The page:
My identity as a singer has a lot (i.e. almost everything) to do with my voice type.
That means that all of my repertoire choices and the roles I’m able to sing, and thus my chances of getting hired, are based on what my voice sounds like: how high or low I can sing, as well as the “color” or “timbre” of my voice. Does it sound bright and shimmery? Is it dark and rich? Are my high notes stronger than my low notes, or vice versa? Can I move my voice very quickly to fit a lot of notes into a short amount of time, or am I better at singing long, drawn-out phrases?
In case you forgot what you learned in elementary school music (and who can blame you), there are four basic voice types out there: soprano, alto, tenor, and bass, in order from highest to lowest. Within each of those very broad categories, there are many, many subcategories. For example, a woman who fits into the “soprano” category could be a lyric soprano, a dramatic soprano, a spinto soprano, a coloratura soprano, a lyric coloratura soprano, a dramatic coloratura soprano, a “lyric soprano with an extension,” a soubrette… the list goes on and on, and there are similar subcategories for the other large types as well. Each just means that a singer can do something slightly different with his or her voice, and the system (invented in Germany and called the fach system) is an attempt to simplify life for singers and casting directors.
What’s my voice type, you ask? Right now I consider myself a soubrette soprano. This means that I have a light, agile voice and can sing quite high, but I haven’t quite grown into a full-blown coloratura soprano yet. After all, 26 is just a baby in the world of opera.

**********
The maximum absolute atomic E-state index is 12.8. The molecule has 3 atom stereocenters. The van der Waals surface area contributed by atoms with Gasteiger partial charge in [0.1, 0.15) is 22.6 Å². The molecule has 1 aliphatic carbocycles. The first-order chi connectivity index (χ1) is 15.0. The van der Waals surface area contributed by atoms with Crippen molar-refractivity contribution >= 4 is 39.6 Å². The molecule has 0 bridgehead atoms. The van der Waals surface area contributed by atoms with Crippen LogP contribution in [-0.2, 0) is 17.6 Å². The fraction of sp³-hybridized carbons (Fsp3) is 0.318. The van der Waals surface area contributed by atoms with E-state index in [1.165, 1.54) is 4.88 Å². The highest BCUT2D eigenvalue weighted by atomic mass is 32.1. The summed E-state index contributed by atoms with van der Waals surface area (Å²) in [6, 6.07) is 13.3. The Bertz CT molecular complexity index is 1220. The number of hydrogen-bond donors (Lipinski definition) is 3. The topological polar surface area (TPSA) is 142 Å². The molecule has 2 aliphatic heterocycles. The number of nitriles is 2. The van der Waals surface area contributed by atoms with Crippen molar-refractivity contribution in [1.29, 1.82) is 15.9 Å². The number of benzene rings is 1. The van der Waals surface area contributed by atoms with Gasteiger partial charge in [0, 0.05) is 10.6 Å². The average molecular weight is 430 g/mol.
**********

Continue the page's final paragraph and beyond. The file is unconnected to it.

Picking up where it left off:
Being a soubrette, the roles available to me are fairly limited and are all of a similar ilk. I sing a lot of Mozart, whose music I absolutely adore, and many of the roles I can do are maids and young ladies. Sadly, even once my voice has reached its full size, I will probably never sing some of the great heroines of opera, like Mimì in Puccini’s La bohème or Violetta in Verdi’s La traviata. And because of my teeny tiny physical size, I will never be formidable enough to sing a role like the Queen of the Night in Mozart’s The Magic Flute. These things matter in casting.
Luckily for me, some of the best roles out there, such as Susanna in The Marriage of Figaro (which I’ve already had the pleasure of performing twice), were written for someone with exactly my voice. Until my voice is ready for bigger repertoire, I’m happy to be singing what I can.
Me as Susanna in “The Marriage of Figaro” in grad school.